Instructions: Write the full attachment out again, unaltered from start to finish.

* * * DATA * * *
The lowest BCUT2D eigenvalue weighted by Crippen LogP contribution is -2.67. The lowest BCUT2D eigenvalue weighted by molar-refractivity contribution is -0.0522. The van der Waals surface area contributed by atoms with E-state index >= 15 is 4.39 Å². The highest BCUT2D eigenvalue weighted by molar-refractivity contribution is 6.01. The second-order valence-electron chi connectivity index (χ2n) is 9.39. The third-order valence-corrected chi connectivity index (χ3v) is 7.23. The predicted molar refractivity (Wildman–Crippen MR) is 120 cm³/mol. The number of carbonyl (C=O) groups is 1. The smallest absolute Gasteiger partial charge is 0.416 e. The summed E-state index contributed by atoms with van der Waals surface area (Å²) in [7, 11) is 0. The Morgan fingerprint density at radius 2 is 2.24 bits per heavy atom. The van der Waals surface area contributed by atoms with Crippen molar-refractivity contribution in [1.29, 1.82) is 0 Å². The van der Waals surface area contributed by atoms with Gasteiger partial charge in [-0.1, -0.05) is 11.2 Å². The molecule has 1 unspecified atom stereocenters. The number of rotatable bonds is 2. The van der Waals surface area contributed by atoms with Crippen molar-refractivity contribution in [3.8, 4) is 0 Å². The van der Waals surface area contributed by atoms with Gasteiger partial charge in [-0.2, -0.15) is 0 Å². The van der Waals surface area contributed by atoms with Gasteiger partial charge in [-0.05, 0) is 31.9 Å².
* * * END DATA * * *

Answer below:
The lowest BCUT2D eigenvalue weighted by Crippen LogP contribution is -2.67. The lowest BCUT2D eigenvalue weighted by molar-refractivity contribution is -0.0522. The van der Waals surface area contributed by atoms with E-state index >= 15 is 4.39 Å². The highest BCUT2D eigenvalue weighted by molar-refractivity contribution is 6.01. The second-order valence-electron chi connectivity index (χ2n) is 9.39. The third-order valence-corrected chi connectivity index (χ3v) is 7.23. The predicted molar refractivity (Wildman–Crippen MR) is 120 cm³/mol. The number of carbonyl (C=O) groups is 1. The smallest absolute Gasteiger partial charge is 0.416 e. The summed E-state index contributed by atoms with van der Waals surface area (Å²) in [7, 11) is 0. The Morgan fingerprint density at radius 2 is 2.24 bits per heavy atom. The van der Waals surface area contributed by atoms with Crippen molar-refractivity contribution in [1.29, 1.82) is 0 Å². The van der Waals surface area contributed by atoms with Gasteiger partial charge in [-0.1, -0.05) is 11.2 Å². The molecule has 1 unspecified atom stereocenters. The number of rotatable bonds is 2. The van der Waals surface area contributed by atoms with Crippen molar-refractivity contribution in [3.8, 4) is 0 Å². The van der Waals surface area contributed by atoms with Gasteiger partial charge in [-0.2, -0.15) is 0 Å². The van der Waals surface area contributed by atoms with Gasteiger partial charge in [-0.05, 0) is 31.9 Å².